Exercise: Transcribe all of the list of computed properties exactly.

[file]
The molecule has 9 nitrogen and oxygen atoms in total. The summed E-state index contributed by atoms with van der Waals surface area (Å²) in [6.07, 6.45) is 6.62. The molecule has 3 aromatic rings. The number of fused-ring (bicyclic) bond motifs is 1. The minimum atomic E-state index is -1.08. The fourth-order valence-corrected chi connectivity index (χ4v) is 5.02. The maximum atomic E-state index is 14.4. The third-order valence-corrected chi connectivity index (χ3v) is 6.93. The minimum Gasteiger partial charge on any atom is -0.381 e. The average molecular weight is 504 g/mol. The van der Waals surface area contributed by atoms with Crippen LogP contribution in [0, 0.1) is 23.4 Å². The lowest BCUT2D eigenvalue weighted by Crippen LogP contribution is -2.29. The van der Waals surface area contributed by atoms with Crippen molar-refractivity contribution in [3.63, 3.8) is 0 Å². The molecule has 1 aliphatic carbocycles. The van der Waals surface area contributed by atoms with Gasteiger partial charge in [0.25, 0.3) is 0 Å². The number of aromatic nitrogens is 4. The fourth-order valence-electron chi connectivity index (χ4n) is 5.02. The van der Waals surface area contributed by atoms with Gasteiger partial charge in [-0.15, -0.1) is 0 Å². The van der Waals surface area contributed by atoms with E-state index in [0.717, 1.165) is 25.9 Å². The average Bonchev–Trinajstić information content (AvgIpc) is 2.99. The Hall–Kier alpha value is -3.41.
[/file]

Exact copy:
The molecule has 9 nitrogen and oxygen atoms in total. The summed E-state index contributed by atoms with van der Waals surface area (Å²) in [6.07, 6.45) is 6.62. The molecule has 3 aromatic rings. The number of fused-ring (bicyclic) bond motifs is 1. The minimum atomic E-state index is -1.08. The fourth-order valence-corrected chi connectivity index (χ4v) is 5.02. The maximum atomic E-state index is 14.4. The third-order valence-corrected chi connectivity index (χ3v) is 6.93. The minimum Gasteiger partial charge on any atom is -0.381 e. The average molecular weight is 504 g/mol. The van der Waals surface area contributed by atoms with Crippen LogP contribution in [0, 0.1) is 23.4 Å². The lowest BCUT2D eigenvalue weighted by Crippen LogP contribution is -2.29. The van der Waals surface area contributed by atoms with Crippen molar-refractivity contribution in [3.63, 3.8) is 0 Å². The molecule has 1 aliphatic carbocycles. The van der Waals surface area contributed by atoms with Gasteiger partial charge in [0.25, 0.3) is 0 Å². The number of aromatic nitrogens is 4. The fourth-order valence-electron chi connectivity index (χ4n) is 5.02. The van der Waals surface area contributed by atoms with Gasteiger partial charge in [-0.15, -0.1) is 0 Å². The van der Waals surface area contributed by atoms with E-state index in [0.717, 1.165) is 25.9 Å². The average Bonchev–Trinajstić information content (AvgIpc) is 2.99. The Hall–Kier alpha value is -3.41.